13 Then Jesus came from Galilee to John at the Jordan, to be baptized by him. 14 John would have prevented him, saying, "I need to be baptized by you, and do you come to me?" 15 But Jesus answered him, "Let it be so now; for it is proper for us in this way to fulfill all righteousness." Then he consented. 16 And when Jesus had been baptized, just as he came up from the water, suddenly the heavens were opened to him and he saw the Spirit of God descending like a dove and alighting on him. 17 And a voice from heaven said, "This is my Son, the Beloved, with whom I am well pleased."
“What Are You Doing Here?
January 9, 2010
Rev. Justin Nickel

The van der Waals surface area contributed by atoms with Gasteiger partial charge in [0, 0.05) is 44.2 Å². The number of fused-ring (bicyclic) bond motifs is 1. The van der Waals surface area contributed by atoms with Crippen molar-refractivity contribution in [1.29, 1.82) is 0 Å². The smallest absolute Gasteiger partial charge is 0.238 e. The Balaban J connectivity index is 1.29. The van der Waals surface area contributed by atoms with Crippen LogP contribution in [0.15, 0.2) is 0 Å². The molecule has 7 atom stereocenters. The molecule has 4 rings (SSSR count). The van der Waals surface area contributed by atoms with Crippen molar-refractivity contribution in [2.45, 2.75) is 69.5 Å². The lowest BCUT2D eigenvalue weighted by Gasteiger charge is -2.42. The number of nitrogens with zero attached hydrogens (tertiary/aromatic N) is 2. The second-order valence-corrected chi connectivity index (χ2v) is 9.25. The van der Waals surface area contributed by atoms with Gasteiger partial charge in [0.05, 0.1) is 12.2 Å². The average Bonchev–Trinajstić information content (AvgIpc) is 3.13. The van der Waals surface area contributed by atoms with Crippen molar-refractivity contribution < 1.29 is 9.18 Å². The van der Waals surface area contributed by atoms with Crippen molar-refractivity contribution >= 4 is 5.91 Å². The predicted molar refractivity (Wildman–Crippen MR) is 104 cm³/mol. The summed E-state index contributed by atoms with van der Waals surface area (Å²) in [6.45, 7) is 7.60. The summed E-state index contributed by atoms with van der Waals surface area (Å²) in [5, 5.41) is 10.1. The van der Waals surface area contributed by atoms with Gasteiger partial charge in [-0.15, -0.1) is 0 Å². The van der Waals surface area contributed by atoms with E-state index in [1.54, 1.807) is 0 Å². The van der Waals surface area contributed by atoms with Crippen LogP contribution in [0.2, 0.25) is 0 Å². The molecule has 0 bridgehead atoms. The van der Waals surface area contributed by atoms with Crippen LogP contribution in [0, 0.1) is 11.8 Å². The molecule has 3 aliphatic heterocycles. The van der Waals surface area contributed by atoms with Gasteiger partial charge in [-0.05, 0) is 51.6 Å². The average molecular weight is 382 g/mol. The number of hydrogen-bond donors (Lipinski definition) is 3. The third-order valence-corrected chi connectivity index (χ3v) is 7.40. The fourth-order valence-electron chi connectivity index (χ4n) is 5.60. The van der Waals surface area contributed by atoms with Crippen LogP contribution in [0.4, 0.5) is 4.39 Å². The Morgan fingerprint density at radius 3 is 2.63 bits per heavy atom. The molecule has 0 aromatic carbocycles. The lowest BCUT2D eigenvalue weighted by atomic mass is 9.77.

Of all the realities that I do not miss about my life in Minnesota, the way that the snow begins look in January might sit atop that particular list, and those of you who have spent some time in perennially cold places will know just what I am talking about. Around this time of year, snow that has been on the ground and in the streets since the fall begins to turn a distressing shade of grey. Because it does not melt, the snow acts as a sort of magnet for exhaust, gravel, dirt and any number of things that sort of assault your eyes. While the first snow of any season might bring a peaceful hush to one’s state of mind, this does not at all apply to snow that has been on the ground for months. There is nothing soothing about staring at snow that has turned black under the influence of car exhaust. It is simply depressing, and while we have the sunshine here in Colorado to actually melt that snow, I cannot help but feel like it is still a good symbol for January as a month. What is January if not a magnet for all the emotional and physical car exhaust that is waiting to be collected and recognized after the bluster of the holiday season? Yes, given the amount we spend monetarily, emotionally, even physically to ensure that our holiday celebrations are all that we need them to be, it make some sense that January would be the space in which all that we have ignored seeps back into our realities. There is, simply put, no way to avoid this movement of time. The joys of December give way to January, and the oppressive routine from which we glimpsed a freedom, maybe manufactured but a freedom nonetheless, reasserts itself as the way this old world functions. The suspension cannot continue forever, and the “real world,” with all of its demands, startles us out of our ease. Oh January, it is seldom good to see you.